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A mere 15 years ago we would have choked on these words, as skis 100mm underfoot then were niche models positioned as ideal for Alaskan heli-guides. The evolution that has taken place in the interim was triggered by the arrival of the Völkl Mantra in 2006, at first in the slightly more svelte waist width of 94mm. As with most Völkls made for men, then as now, there was no skimping on the quality of the construction: the Mantra was a rich, powerful ski right out of the chute. It performed like a soft GS race ski, but in a width that tracked through powder like the blitzkrieg, taking no prisoners. It quickly found a following due to Völkl’s already swollen ranks of faithful adherents, attracting the attention of every other major brand. (Nothing engenders a wave of imitators quite like creating a new niche with a high price tag.)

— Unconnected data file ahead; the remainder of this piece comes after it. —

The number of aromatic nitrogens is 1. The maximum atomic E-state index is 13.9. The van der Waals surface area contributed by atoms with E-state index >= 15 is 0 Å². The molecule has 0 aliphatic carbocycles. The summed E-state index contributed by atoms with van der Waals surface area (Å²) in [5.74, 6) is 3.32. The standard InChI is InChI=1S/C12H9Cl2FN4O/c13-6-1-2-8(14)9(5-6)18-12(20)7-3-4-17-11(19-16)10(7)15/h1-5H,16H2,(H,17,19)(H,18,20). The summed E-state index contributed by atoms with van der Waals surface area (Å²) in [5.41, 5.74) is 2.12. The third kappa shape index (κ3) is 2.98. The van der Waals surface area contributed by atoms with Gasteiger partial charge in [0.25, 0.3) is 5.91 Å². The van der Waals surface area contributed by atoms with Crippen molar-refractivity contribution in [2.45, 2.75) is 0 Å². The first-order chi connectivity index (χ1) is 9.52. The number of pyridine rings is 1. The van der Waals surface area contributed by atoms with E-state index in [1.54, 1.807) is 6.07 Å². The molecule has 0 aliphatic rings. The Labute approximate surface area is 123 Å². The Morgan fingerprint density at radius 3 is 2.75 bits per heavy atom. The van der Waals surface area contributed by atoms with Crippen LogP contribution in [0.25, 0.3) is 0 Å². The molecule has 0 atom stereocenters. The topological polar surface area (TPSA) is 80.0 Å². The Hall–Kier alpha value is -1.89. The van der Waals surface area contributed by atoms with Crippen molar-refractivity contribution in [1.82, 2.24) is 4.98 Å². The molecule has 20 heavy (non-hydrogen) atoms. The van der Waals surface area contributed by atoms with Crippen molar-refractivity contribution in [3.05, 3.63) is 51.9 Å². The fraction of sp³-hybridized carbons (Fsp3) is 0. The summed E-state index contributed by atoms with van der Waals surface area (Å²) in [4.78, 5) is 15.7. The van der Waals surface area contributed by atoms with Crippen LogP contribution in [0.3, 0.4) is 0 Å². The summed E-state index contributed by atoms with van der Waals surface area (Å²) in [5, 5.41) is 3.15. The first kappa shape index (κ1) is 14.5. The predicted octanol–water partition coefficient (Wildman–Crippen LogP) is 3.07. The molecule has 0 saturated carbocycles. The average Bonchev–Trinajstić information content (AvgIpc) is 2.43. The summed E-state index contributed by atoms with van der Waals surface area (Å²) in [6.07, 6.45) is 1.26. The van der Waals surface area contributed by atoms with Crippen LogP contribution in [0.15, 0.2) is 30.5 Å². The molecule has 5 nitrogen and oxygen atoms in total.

Driving the success of this genre is the eternal hope that part of the do-it-all equation will be a generous dose of fresh, deep powder. If you eliminate powder, and its evil twin, crud, from the mix of conditions in which you’ll use the ski, there’s no compelling reason to increase the ski’s flotation. But unless you live at the base of the ski resort, you can’t be sure what you’ll encounter on a big mountain; if a pocket of powder suddenly becomes available, wouldn’t you rather be on a ski that will embrace the situation? This is the mentality that has persuaded an increasingly large percentage of the market to gravitate to this genre.